Vitamin D is an essential vitamin that helps the body use calcium and maintain strong bones. Less known is its critical role in innate and adaptive immunity. The most abundant natural source of vitamin D is sunlight, though it is also present in egg yolks, wild fish and fresh milk.
Medical guidelines suggest a daily intake of about 400-800 IU, however, studies suggest that this is grossly understated. According to a 2017 peer reviewed study published in the Journal of Preventative Medicine and Public Health, adults require closer to 10,000 IU of vitamin D daily and that much of the world is suffering from endemic levels of vitamin D deficiency that requires supplementation for most people. We now know that vitamin D is a powerful nuclear receptor-activating hormone of critical importance, especially to the immune system.
The question arises though, why did previous generations not require vitamin D supplementation? What is different now?
The reality is that modern society has increasingly moved towards indoor lifestyles, with adults working and children playing indoors for most of the day, which is an issue for all people but becomes increasingly problematic if you are a darker skinned person living in a colder and cloudier climate. In addition, many people use UV blocking cosmetics or creams specifically for protection against melanoma. Furthermore, we do not consume as much fish as previous generations and even if we do, farmed fish is increasingly more common than wild fish, which is 10x richer in vitamin D. Our milk is not farm fresh and is heavily watered down, and our eggs are more than likely not wild farmed but commercially raised.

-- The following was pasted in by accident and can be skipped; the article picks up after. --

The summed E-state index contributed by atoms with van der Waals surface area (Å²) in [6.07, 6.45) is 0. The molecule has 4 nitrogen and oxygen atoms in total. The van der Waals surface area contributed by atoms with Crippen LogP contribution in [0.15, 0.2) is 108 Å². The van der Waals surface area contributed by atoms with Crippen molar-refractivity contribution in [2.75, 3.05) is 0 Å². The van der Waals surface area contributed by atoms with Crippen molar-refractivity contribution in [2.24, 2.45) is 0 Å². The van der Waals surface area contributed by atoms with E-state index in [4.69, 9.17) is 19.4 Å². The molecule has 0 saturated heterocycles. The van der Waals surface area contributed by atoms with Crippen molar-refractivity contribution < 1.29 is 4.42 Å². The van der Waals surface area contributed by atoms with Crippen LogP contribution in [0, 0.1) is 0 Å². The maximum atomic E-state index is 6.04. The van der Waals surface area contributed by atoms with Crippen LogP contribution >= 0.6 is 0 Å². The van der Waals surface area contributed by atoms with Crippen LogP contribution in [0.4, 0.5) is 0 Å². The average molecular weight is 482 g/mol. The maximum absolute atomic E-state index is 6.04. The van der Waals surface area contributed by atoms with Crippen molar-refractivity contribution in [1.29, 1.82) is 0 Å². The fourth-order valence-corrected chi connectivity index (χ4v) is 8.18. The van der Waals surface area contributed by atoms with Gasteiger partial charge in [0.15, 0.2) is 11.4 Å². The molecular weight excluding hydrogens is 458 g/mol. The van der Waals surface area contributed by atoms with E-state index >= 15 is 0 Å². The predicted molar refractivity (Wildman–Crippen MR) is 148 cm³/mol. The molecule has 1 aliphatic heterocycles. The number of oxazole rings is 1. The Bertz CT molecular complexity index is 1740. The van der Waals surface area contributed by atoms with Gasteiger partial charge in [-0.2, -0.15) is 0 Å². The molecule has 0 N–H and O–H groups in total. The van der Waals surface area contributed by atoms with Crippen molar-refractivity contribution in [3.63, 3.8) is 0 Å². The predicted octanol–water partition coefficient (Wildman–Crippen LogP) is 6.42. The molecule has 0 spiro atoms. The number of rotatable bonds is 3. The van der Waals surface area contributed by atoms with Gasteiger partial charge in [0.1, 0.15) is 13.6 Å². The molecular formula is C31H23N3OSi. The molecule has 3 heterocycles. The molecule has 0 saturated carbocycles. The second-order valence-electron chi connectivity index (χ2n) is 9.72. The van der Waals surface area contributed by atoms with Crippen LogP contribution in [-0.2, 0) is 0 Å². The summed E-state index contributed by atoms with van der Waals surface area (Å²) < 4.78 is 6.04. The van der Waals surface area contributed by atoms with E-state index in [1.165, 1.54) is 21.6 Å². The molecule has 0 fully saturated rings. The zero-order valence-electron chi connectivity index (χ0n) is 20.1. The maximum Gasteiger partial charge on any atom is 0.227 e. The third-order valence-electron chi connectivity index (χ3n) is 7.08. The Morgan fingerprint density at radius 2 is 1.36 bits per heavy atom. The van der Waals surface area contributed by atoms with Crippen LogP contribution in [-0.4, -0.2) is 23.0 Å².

Unless we are prepared to change our lifestyle drastically, supplementation is necessary to maintain a properly functioning immune system. Given that about only 20% of daily vitamin D requirements can be fulfilled with diet, the Endocrine Society suggests the following revised guidelines of vitamin D supplementation to obtain the remaining 80% with practically zero risk of toxicity:
1000 IU for children less than 1 year on enriched formula
1500 IU for those older than 6 months who are breastfed
2500 IU for children aged 1-3 years
3000 IU for children between 4-8 years
4000 IU from 8 years of age and above, though the study suggests up to 8000 IU for young adults and above
Higher doses may be needed to correct already deficient individuals, after which the above guidelines would apply in order to prevent deficiency. A safe and practical approach would be to take ¾ of the recommended doses above as standard daily practice but cutting back or eliminating supplement intake on days when you have sufficient sun exposure.
Both Wilaya Super Multivitamin and Wilaya King Lysine contain 500 IU of vitamin D3 per capsule. Like all Wilaya supplements, all ingredients in Wilaya Super Multivitamin and Wilaya King Lysine are 100% Halal and vegan. For more on Halal vitamin D you may want to read one of our previous blogs on the matter. Wishing you the best of health and happiness!